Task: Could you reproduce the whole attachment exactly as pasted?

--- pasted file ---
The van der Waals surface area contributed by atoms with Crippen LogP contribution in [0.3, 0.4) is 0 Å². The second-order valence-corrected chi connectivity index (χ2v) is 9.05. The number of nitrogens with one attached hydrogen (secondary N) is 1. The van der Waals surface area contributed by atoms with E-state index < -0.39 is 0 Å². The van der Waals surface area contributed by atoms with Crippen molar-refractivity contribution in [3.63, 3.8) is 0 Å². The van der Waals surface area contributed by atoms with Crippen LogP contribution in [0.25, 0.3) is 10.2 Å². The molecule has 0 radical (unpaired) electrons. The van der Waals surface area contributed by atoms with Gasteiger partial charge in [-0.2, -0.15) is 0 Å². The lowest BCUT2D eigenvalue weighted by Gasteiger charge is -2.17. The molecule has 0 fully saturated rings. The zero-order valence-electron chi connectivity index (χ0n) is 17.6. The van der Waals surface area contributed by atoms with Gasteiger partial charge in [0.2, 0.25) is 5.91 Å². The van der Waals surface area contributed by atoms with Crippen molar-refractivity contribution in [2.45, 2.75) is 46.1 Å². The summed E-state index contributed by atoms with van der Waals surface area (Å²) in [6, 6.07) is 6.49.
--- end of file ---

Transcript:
The van der Waals surface area contributed by atoms with Crippen LogP contribution in [0.3, 0.4) is 0 Å². The second-order valence-corrected chi connectivity index (χ2v) is 9.05. The number of nitrogens with one attached hydrogen (secondary N) is 1. The van der Waals surface area contributed by atoms with E-state index < -0.39 is 0 Å². The van der Waals surface area contributed by atoms with Crippen molar-refractivity contribution in [3.63, 3.8) is 0 Å². The van der Waals surface area contributed by atoms with Crippen LogP contribution in [0.25, 0.3) is 10.2 Å². The molecule has 0 radical (unpaired) electrons. The van der Waals surface area contributed by atoms with Gasteiger partial charge in [-0.2, -0.15) is 0 Å². The lowest BCUT2D eigenvalue weighted by Gasteiger charge is -2.17. The molecule has 0 fully saturated rings. The zero-order valence-electron chi connectivity index (χ0n) is 17.6. The van der Waals surface area contributed by atoms with Gasteiger partial charge in [0.2, 0.25) is 5.91 Å². The van der Waals surface area contributed by atoms with Crippen molar-refractivity contribution in [2.45, 2.75) is 46.1 Å². The summed E-state index contributed by atoms with van der Waals surface area (Å²) in [6, 6.07) is 6.49.